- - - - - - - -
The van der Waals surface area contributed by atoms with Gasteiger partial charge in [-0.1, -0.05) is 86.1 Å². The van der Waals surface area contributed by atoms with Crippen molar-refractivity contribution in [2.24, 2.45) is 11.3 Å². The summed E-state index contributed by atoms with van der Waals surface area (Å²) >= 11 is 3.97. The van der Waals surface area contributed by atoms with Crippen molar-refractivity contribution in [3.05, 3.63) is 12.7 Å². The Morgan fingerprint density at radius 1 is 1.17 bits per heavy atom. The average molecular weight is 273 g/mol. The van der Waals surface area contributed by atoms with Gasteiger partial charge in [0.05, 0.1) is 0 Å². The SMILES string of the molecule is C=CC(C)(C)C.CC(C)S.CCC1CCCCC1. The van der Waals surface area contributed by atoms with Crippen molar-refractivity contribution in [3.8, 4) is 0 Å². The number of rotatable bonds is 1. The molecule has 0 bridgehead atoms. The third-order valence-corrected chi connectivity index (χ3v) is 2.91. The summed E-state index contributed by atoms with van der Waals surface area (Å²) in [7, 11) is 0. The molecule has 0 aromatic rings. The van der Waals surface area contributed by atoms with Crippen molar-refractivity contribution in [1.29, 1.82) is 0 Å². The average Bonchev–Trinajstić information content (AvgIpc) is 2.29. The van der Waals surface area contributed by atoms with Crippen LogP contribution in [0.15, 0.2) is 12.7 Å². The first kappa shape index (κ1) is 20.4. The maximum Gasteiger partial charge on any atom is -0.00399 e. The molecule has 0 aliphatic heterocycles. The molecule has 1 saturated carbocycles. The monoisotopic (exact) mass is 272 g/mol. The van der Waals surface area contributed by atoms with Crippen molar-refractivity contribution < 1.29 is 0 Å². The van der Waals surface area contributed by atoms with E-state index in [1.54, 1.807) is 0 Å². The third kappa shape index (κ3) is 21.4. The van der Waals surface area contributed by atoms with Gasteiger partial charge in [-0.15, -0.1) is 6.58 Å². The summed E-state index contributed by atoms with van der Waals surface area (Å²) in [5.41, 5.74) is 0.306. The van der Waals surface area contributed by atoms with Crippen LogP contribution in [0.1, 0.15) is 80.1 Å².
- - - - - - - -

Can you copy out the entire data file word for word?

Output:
The van der Waals surface area contributed by atoms with Gasteiger partial charge in [-0.1, -0.05) is 86.1 Å². The van der Waals surface area contributed by atoms with Crippen molar-refractivity contribution in [2.24, 2.45) is 11.3 Å². The summed E-state index contributed by atoms with van der Waals surface area (Å²) >= 11 is 3.97. The van der Waals surface area contributed by atoms with Crippen molar-refractivity contribution in [3.05, 3.63) is 12.7 Å². The Morgan fingerprint density at radius 1 is 1.17 bits per heavy atom. The average molecular weight is 273 g/mol. The van der Waals surface area contributed by atoms with Gasteiger partial charge in [0.05, 0.1) is 0 Å². The SMILES string of the molecule is C=CC(C)(C)C.CC(C)S.CCC1CCCCC1. The van der Waals surface area contributed by atoms with Crippen molar-refractivity contribution in [3.8, 4) is 0 Å². The number of rotatable bonds is 1. The molecule has 0 bridgehead atoms. The third-order valence-corrected chi connectivity index (χ3v) is 2.91. The summed E-state index contributed by atoms with van der Waals surface area (Å²) in [7, 11) is 0. The molecule has 0 aromatic rings. The van der Waals surface area contributed by atoms with Crippen molar-refractivity contribution in [1.29, 1.82) is 0 Å². The average Bonchev–Trinajstić information content (AvgIpc) is 2.29. The van der Waals surface area contributed by atoms with Crippen LogP contribution in [0.15, 0.2) is 12.7 Å². The first kappa shape index (κ1) is 20.4. The maximum Gasteiger partial charge on any atom is -0.00399 e. The molecule has 0 aliphatic heterocycles. The molecule has 1 saturated carbocycles. The monoisotopic (exact) mass is 272 g/mol. The van der Waals surface area contributed by atoms with Crippen molar-refractivity contribution < 1.29 is 0 Å². The van der Waals surface area contributed by atoms with E-state index in [1.54, 1.807) is 0 Å². The third kappa shape index (κ3) is 21.4. The van der Waals surface area contributed by atoms with Gasteiger partial charge in [-0.15, -0.1) is 6.58 Å². The summed E-state index contributed by atoms with van der Waals surface area (Å²) in [5.41, 5.74) is 0.306. The van der Waals surface area contributed by atoms with Crippen LogP contribution in [0.1, 0.15) is 80.1 Å².